SEO projects require forethought and planning to obtain the best results, and SEO needs to be considered during, and incorporated into, all stages of a website development or redevelopment project. For example, the site architecture (including the selection of a content management system or CMS), the marketing plan (including branding concepts), and much more are impacted.
In this chapter, we will discuss several aspects of how SEO projects start:
Putting together an SEO plan
Performing a technical SEO audit of a site
Setting a baseline for measuring results and progress
As any experienced SEO consultant will tell you, you should incorporate your SEO strategy into the site planning process long before your site goes live. Your strategy should be well outlined before you make even the most basic technology choices, such as the hosting platform and your CMS. However, this is not always possible—and in fact, more often than not an SEO professional will be brought in to work on a site that already exists.
Regardless of when you start, there are a number of major components to any SEO plan that you need to address long before you research the first title tag.
As we already suggested, SEO impacts major technology choices. For example, a CMS can facilitate—or, possibly, eliminate—your SEO strategy. Some platforms do not even allow you to have titles and meta descriptions that vary from one web page to the next, create hundreds (or thousands) of pages of duplicate content, or make a 302 (temporary) redirect the default redirect you need to use. All of these things could be disastrous for your website.
This problem also exists with web servers. For example, if you use IIS, the default redirect choice is a 302 (as we will explain in Redirects in Chapter 6, a 301 [permanent] redirect is essential for most redirect applications). You can configure IIS to use a 301 redirect, but this is something you need to understand and build into your SEO plan up front.
Another critical factor is the nature of the market in which you are competing. This tells you how competitive the environment is in general, and when you augment it with additional research, you can use this information to tell how competitive the SEO environment is.
In some markets, natural search is intensively competitive. For instance, Figure 4-1 shows the Google results for credit cards. In this market, Visa, Master Card, American Express, and Discover all fail to make the #1 position in Google’s results, so you know this market is highly competitive.
This does not mean you should give up on the market, especially if it is already your business; however, you might choose to focus your SEO on less competitive terms that will still bring you many qualified leads.
As you will see in Chapter 7, getting third parties to link their websites to yours is a critical part of SEO; without inbound links, there is little to no chance of ranking for competitive terms in search engines such as Google, whose algorithm relies heavily on link measuring and weighting criteria.
An early part of the SEO brainstorming process is identifying the great places to get links, as well as the types of content you might want to develop to encourage linking from other quality websites. Note that we, the authors, advocate pursuing few, relevant, higher-quality links over hundreds of low-quality links, as 10 good links can go much further than thousands of links from random blog posts or forums. Understanding this will help you build your overall content plan.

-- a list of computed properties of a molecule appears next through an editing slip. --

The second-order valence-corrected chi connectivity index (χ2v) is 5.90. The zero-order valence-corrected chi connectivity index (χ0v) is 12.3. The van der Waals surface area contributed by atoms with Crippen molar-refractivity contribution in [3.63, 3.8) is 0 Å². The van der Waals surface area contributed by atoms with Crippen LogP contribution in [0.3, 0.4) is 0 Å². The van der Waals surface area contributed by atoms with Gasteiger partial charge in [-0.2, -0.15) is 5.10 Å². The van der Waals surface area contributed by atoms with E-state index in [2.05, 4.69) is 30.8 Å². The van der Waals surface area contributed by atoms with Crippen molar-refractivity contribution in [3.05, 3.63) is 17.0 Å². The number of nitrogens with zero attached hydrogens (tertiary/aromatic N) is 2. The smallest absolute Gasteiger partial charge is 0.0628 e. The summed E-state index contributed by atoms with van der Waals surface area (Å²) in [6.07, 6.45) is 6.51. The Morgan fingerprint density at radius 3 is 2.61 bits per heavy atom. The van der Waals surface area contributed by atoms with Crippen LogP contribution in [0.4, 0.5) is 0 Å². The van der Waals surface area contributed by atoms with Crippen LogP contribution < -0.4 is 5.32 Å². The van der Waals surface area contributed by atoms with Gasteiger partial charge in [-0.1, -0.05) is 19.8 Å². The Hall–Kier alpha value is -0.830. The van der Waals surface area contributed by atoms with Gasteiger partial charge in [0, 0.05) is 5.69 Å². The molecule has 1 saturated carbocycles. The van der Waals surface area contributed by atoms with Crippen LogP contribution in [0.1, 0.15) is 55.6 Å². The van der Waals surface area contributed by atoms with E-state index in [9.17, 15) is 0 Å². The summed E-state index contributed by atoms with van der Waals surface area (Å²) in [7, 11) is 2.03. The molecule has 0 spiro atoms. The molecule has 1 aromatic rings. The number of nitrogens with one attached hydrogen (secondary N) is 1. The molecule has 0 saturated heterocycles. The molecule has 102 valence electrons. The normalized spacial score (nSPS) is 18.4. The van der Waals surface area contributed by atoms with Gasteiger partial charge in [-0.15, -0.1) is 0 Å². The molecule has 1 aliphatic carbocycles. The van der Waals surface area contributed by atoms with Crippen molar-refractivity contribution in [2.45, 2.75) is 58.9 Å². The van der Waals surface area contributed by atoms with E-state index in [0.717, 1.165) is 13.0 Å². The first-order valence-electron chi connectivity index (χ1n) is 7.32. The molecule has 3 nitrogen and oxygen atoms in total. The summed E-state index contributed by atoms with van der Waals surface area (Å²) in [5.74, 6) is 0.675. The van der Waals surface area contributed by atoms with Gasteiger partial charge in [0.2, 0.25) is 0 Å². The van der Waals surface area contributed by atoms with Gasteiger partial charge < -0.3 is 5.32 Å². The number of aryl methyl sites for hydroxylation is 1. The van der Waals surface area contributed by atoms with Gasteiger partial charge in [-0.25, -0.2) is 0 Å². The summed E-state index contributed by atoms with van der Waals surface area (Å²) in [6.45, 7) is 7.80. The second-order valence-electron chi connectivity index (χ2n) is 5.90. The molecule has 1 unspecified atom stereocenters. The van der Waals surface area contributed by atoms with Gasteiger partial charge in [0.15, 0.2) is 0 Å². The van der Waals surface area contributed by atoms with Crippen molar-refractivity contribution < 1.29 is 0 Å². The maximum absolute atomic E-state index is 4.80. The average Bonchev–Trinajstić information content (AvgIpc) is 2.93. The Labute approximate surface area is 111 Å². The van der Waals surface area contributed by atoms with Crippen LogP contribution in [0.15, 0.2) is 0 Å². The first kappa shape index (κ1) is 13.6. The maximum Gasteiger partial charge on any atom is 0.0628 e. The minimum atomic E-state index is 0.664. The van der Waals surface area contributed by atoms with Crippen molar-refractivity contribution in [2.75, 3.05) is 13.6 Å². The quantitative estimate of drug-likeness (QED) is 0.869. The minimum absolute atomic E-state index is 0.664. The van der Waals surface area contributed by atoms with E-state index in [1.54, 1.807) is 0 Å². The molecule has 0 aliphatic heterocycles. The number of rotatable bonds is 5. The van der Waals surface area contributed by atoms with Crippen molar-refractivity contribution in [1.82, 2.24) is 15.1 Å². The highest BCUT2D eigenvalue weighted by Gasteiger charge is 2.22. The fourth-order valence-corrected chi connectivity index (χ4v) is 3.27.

The driver of any heavy-duty link campaign is the quality and volume of your content. If your content is of average quality and covers the same information dozens of other sites have covered, it will not attract many links. If, however, you are putting out quality content, or you have a novel tool that many will want to use, you are more likely to receive external links.
At the beginning of any SEO campaign you should look at the content on the site and the available resources for developing new content. You can then match this up with your target keywords and your link-building plans to provide the best results.
Developing and promoting interesting articles on Digg is a strategy that many companies employ. Articles that are popular enough to make the front page of Digg get a very large number of visitors and a good number of links as a result. But the audience is skewed heavily toward 13- to 28-year-old males, and the type of content that is required to become popular with that audience might not fit with some brands (take, for example, the AARP).
Some companies put up pages about other companies’ products, most likely as part of a competitive comparison, to rank the other companies’ brand name in the search engine. Again, this might be pushing the envelope a bit for some brands.
The list of situations where the brand can limit the strategy is quite long, and the opposite can happen too, where the nature of the brand makes a particular SEO strategy pretty compelling.
Your SEO strategy can also be influenced by your competitors’ strategies, so understanding what they are doing is a critical part of the process for both SEO and business intelligence objectives. There are several scenarios you might encounter:
The competitor discovers a unique, highly converting set of keywords.
The competitor discovers a targeted, high-value link.
The competitor saturates a market segment, justifying your focus elsewhere.
Weaknesses appear in the competitor’s strategy, which provide opportunities for exploitation.